Philippa Taylor

HPV vaccine – mothers influence daughters choices but deep questions remain

Philippa Taylor was Head of Public Policy at CMF until September 2019 and now works with CARE. She has an MA in Bioethics from St Mary’s University College and a background in policy work on bioethics and family issues.
The views expressed do not necessarily reflect those of CMF.

A mother’s attitude towards cervical cancer screening influences decisions to vaccinate daughters against the cancer claims this – not entirely surprising – headline in a BBC news report on Monday, which is based on new research in the European Journal of Cancer.

The research found that uptake of HPV vaccination among girls aged 12-13 years whose mothers had never been screened for cervical cancer was 58%. Among those whose mothers had been screened for cervical cancer in the past five years, the uptake was almost 84%.

Therefore, the researchers suggest that a mother’s attitudes and behaviour with respect to her own cervical screening attendance, or to preventive programmes in general, are important determinants in her decision to vaccinate her daughter, particularly at younger ages. In-depth interviews are planned to find out what influences a mother’s decision to give consent for her daughter to be vaccinated and whether socio-economic factors play a part.

The HPV vaccination programme in the UK to teenage girls has been the subject of a number of CMF articles and blogs. A CMF file explored the issue back in 2008 as did a longer article by Peter Saunders in EN in 2006. I posted a blog on a UN drive to ask governments to fund the vaccination of every girl in the world against HPV.

At one level this latest research is encouraging as it reflects the important role that mothers (and, we would hope, fathers) still have over their daughters’ life choices. It highlights a useful, and perhaps unexpected, outcome from the introduction of the HPV programme: it seems to have encouraged parents to discuss the vaccine and – crucially – the reasons for taking it (or not), with their daughters, and shows that many mothers are able to influence their decision-making.

This was certainly true from my own personal experience, as detailed in a previous blog. When my daughter was told that all her class was to be given the vaccination against the HPV virus, assuming they consented to it, we discussed it in some depth.  We found ourselves challenged by some of the dilemmas it highlighted, not least sex, cancer, death, screening and consent and for our daughter, the extra factor of peer pressure. It still sometimes comes up as a topic for discussion and consideration and provides a great launch pad for talking about sex and relationships.

One of the conclusions from the new research is that: ‘It shows there is a link within families and that targeting both mothers and daughters may have an influence on uptake of prevention programmes

So while the researchers are highlighting the (unsurprising) link within families their primary concern is that the uptake of the vaccine from youngsters is still not high enough and there are concerns that cervical cancer rates will consequently increase.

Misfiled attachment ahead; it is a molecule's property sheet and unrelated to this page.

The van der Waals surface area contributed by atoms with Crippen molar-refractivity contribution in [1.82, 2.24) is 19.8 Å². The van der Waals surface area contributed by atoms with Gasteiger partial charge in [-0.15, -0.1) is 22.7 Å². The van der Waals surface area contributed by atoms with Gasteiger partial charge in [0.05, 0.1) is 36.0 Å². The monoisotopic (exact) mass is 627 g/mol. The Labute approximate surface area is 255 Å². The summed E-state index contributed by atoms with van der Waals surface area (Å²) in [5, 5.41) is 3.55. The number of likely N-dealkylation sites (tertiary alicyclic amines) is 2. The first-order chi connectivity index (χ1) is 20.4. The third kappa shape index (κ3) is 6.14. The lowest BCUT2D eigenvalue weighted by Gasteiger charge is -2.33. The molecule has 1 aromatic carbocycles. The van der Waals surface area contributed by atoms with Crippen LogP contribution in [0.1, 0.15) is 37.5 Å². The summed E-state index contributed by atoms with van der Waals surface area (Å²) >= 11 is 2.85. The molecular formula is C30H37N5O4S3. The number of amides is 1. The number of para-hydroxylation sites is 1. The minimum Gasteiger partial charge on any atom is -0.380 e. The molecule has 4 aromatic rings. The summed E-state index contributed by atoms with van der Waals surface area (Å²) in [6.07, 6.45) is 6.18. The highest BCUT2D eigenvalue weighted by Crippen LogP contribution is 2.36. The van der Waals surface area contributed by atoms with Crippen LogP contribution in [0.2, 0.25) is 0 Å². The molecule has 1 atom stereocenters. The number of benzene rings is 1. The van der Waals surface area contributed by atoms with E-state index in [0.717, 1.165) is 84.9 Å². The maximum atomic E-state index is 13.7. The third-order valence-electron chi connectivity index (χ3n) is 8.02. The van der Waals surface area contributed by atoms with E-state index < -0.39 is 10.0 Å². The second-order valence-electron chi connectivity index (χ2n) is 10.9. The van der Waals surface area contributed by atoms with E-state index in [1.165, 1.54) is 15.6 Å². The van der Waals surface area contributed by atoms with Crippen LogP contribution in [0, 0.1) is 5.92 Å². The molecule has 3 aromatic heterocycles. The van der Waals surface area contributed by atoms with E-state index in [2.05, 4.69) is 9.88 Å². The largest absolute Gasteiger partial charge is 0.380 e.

This is a genuine concern. We know that cervical cancer is a terrible disease that claims thousands of lives worldwide, not just in the UK, therefore a vaccine that helps prevent it is surely to be welcomed. To deny it would be selfish, foolish, ungracious and lacking mercy. Indeed, many innocent victims of non-consensual sex and marital unfaithfulness could be helped.

Yet on the other hand, there is still little long-term research on the effects of the vaccine, nor on how long the vaccine lasts. It may ‘only’ prevent 70% of cervical cancer overall and could increase complacency, risk taking and promiscuity amongst adolescents who consider themselves protected. An editorial in the New England Journal of Medicine in 2008 stated that: ‘more long-term studies were called for before large-scale vaccination programmes could be recommended. Unfortunately no longer-term results from such studies have been published since then.’

As with all previous reporting of this issue, it again notably fails to mention any broader ethical dilemmas associated with the national vaccine programme for teenage girls. In fact, it is assumed that the programme is not only highly successful but an unqualified ‘good’.

Most concerning of all, however, is that the context in which the HPV vaccine is promoted utterly fails to promote sexual abstinence and faithfulness. There is no addressing by promoters of the vaccine of the need to change sexual behaviour, by advocating a preventative approach. For most teenage girls, the major factors contributing to promiscuity include exposure to ‘sex-without-consequence’ and pornography through magazines, TV, film and internet, and a lack of warnings about the real results of sexual immorality.

It is not just the links between mothers and daughters that promoters of the vaccine should be thinking about. If the primary cause of cervical cancer continues to be downplayed and widely ignored the outcome will surely be an increase in the disease rather than cure?

So, whilst thinking about the important links between mothers and daughters, promoters of the vaccine would do well to also consider promoting abstinence before, and faithfulness within, marriage, or at least long-term relationships.

As Christians we have a responsibility to promote premarital abstinence and marital faithfulness. As parents, we will have to carefully weigh up the issues ourselves, in discussion with our child(ren), whether or not we consent to them being vaccinated, to protect them from theirs or others’ sexual immorality.

Posted by Philippa Taylor
CMF Head of Public Policy



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